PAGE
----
The passing of music giant Joseph Shabalala rests heavy on South African hearts – he told the story of black migrants within the apartheid system in a way no-one else did – and achieved global fame.
Rolls-Royce meets Ndebele brilliance: South Africa’s renowned creative artist, Dr Esther Mahlangu will unveil the ‘Mahlangu’ Rolls-Royce Phantom at The Melrose Gallery in Cape Town. She becomes the first South African artist to have been commissioned to create a painting for the ‘Gallery’ inside a new Phantom
South Africa has lost one of its musical greats, with the death of traditional Zulu music superstar Joseph Shabalala, the founder and director of choral group Ladysmith Black Mambazo. South Africa and the continent mourns the death of an African musical icon and tributes continue to pour in.
Reggae legend, Robert Marley who died on 11, May 1981 would have turned 75 this year. Marley sang about the struggles of African people while signifying the need for Pan-African unity. As far as the African dream of a free, united and strong Africa is concerned, the words of Marley continue to be relevant to the fight for the total liberation of the continent.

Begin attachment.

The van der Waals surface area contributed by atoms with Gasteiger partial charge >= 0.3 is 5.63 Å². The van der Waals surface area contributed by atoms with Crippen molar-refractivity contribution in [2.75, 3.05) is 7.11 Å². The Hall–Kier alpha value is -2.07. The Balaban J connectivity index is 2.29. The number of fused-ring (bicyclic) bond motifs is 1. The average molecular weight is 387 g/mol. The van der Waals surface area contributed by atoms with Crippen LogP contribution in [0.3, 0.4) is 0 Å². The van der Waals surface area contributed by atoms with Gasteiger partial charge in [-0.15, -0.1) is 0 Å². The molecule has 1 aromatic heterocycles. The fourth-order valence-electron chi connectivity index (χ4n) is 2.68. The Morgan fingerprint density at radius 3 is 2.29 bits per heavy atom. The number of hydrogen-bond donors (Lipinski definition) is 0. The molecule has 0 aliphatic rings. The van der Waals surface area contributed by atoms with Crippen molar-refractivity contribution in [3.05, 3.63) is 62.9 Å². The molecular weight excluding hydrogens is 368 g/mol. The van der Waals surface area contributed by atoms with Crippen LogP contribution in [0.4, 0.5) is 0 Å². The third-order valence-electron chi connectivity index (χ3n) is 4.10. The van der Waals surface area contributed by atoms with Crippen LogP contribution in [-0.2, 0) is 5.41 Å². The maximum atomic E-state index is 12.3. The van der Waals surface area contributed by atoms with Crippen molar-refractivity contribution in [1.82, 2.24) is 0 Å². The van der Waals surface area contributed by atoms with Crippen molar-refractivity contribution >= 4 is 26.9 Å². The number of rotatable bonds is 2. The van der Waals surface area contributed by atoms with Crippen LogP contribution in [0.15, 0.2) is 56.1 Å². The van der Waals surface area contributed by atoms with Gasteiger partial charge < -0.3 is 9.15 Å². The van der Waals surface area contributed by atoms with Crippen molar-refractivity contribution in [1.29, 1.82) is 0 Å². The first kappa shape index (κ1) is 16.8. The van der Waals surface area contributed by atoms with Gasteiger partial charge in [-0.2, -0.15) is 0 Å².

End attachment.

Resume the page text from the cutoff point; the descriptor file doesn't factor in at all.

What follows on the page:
As the Nigerian tradition of dressing in matching outfits for special events continues to grow in popularity, it brings with it a threat of social exclusion.
An estimated 130 million women have undergone female genital mutilation and millions more are at risk. The practice is carried out mainly for cultural and economic reasons.
There are two histories of dagga in South Africa – the one of criminalising it and the other of the state trying to make money off it.
The University of Cape Town (UCT) has been ranked 39th in the recently released Times Higher Education (THE) list of the 200 most international universities. These institutions collaborate on research across the world, have a strong reputation globally and have a high proportion of international students and staff.
To remember, celebrate and honour one of the world’s best-known child HIV/AIDS campaigners Google today published a doodle, dedicated to the late South African AIDS activist Nkosi Johnson. Celebrating Nkosi’s remarkable legacy, Google said the “Doodle honors the life and legacy of a voice of change heard by millions around the world”.